1. riffak riffak 11 September 2015

    It is heartwrending to see UCT, yet again, a focal point of brainless subculture. If this is what is going around, then I do not want to be treated by a doctor who graduates here. Nor live in a house designed by an architect from UCT. Both will not have the academic professionality. What a sh’t story to have to deal whith . . .

  2. Pierre Aycard Pierre Aycard 11 September 2015

    This is certainly one of the best papers I’ve read on those issues, and it is very accurate. Yet, the shere extend of the issues that are presented here demonstrate that although these problems must be addressed in and by universities, they cannot be reduced to a status of University issues. These are wide social issues, that necessitate a much larger and deeper change of discourse and attitudes than will be obtained if the many simplistic voices and shortcuts we’ve heard so far are not replaced by knowledgeable voices.

    And on this matter, Zethu, I’ve also read (short) writings from you, in the Guardian for instance, where you drew too much on the anti-White perspective, strongly refusing arguments in the debate, about transformation being also slowed down by justifiable structures, rather than by colonised or racist attitudes and systems. And both aspects are inseparably true, to whoever wants to be part of this debate. The descriptions you give today demonstrate that all minds need transformation, including most of those who ask for it with anger. And the fact that everybody must do their part in transformation, so that everybody benefits, has not been on the agenda so far…

  3. david7 david7 11 September 2015

    To fail to see the EFF influence in the RMF – Radical Marxist Front/Rhodes Must Fall – campaign is to make “useful idiots” of Feminist and LGBT movements.

  4. Mark Linderoth Mark Linderoth 12 September 2015

    Thanks for the article – some food for thought. But now :) Peeing gets politicised? Colour gets politicised, learning gets politicised, language gets politicised, thoughts get politicised. Who am I (a white male) but a political object to you?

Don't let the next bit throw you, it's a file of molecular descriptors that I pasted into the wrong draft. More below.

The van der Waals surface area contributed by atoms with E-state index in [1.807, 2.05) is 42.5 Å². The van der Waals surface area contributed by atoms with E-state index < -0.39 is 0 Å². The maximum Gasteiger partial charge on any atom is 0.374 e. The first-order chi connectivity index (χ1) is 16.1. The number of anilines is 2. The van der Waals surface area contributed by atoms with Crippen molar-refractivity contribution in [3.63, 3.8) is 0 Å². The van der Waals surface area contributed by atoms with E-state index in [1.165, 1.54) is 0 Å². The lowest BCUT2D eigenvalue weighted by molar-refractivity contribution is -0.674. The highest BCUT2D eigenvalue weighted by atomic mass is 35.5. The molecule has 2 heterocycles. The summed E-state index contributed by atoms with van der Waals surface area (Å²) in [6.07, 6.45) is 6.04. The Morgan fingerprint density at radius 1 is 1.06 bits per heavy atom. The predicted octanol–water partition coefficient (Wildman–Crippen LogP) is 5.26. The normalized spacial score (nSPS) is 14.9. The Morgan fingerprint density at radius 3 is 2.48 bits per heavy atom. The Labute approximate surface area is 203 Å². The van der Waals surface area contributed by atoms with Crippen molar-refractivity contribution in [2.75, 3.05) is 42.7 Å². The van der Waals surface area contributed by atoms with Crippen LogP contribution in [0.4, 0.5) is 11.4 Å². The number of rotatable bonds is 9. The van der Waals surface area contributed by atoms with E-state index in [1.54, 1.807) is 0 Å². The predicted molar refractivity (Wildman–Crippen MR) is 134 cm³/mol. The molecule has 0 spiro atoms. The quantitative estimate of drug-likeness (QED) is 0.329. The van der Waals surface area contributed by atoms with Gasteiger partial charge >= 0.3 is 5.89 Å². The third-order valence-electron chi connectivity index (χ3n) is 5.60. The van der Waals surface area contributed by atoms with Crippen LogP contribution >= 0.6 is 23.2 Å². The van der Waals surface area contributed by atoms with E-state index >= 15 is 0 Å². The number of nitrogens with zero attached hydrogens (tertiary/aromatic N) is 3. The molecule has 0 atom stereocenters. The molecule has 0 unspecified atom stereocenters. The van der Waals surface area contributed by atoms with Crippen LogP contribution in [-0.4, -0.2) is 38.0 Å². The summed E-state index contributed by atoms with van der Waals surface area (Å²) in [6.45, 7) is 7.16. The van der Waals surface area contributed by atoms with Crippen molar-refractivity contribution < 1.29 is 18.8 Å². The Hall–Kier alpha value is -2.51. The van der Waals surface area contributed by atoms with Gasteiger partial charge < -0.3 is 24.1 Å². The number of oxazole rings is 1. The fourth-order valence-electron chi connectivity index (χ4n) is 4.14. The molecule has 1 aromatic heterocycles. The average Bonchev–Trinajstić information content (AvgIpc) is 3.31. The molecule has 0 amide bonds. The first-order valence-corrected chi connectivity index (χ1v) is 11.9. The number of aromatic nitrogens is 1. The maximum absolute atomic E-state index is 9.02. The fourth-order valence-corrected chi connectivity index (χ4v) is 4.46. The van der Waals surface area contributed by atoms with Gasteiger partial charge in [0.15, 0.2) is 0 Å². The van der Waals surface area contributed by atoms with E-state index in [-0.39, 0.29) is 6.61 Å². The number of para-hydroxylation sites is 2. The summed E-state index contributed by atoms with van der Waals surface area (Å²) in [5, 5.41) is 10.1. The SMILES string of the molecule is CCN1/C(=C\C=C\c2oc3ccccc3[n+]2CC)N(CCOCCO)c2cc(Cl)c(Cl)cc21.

5. Goober99 Goober99 12 September 2015

    I am very much for the fair, respectful treatment of people of all genders and sexual orientations. Its terrible to think of the loneliness and pain experienced by those who are not part of the mainstream. However it would be helpful to start toning down the rhetoric of colonization and oppression that sways the conversation from being one of practical, useful engagement to one of histrionic victimhood. There are many great things about European culture and many advantages that have emerged from the introduction of European culture to Africa. There are many great things that men have done for societies and the fact that evolutionary past cast men in the role of aggressor, provider, protector is a peculiarity of history – not the fault of men themselves. Societies evolve. I’m happy that our global society is evolving towards greater tolerance for difference and equal rights. But to endlessly talk about the past as if it were a nightmare that one, as a crusader of justice is setting right – is self important, deluded and driven by an impulse that little differs from that which leads white men to feel self righteous in discriminating against people of alternative orientations or justified in asserting dominance over women. I would suggest practicing the tolerance and perspective that one expects from others.

  6. Rory Short Rory Short 12 September 2015

    What this article is talking about is human problems. Giving them labels like colonialism, etc, etc, which attribute the problems to some particular group or other is not helpful and actually gets in the way of improving the situation.

  7. Heraklit Heraklit 12 September 2015

    Zethu! I got no idea what you are talking about. Seriously.
    Are you arguing in favour of gay and transgender rights?
    Can you explain to me what these have to do with a call for decolonisation?
    Is supporting gay and transgender rights a component of a decolonisation effort, in your mind?
    How different are these rights being honoured at UCT from other places in South Africa?
    Are you planning on decolonising Uganda from its anti-gay and anti-trans-gender laws?

  8. Molotov Molotov 13 September 2015

    Please can the doctor define exactly what “decolonising the university” means. In concrete terms and concrete steps, not in the abstract theoretical.

  9. Kameomaua Kameomaua 14 September 2015

    So, this is interesting: The Vaal University of Technology was founded as the Vaal Triangle College for Advanced Technical Education in 1966 and became the Vaal University of Technology in 2004. ‘Colonialisation’ cannot have played much of a role in the creation of this institution. Yet the students are protesting that they live in fear as they are raped and murdered in their very own residence rooms. They want security beefed up. Rape, murder and corrective gang rape of lesbians is NOT part of the ‘White’ or European colonial culture, one may conclude.
    That some students carry the heavy burden of physical and emotional abuse is absolutely deplorable and saddening, but these things do not happen at UCT. How do I know this? Nyanga has just been declared the murder capital of South Africa – again. I myself am in constant contact with people of all age groups who run the daily gauntlet of muggings, rape and murder on their way from home to work or campus.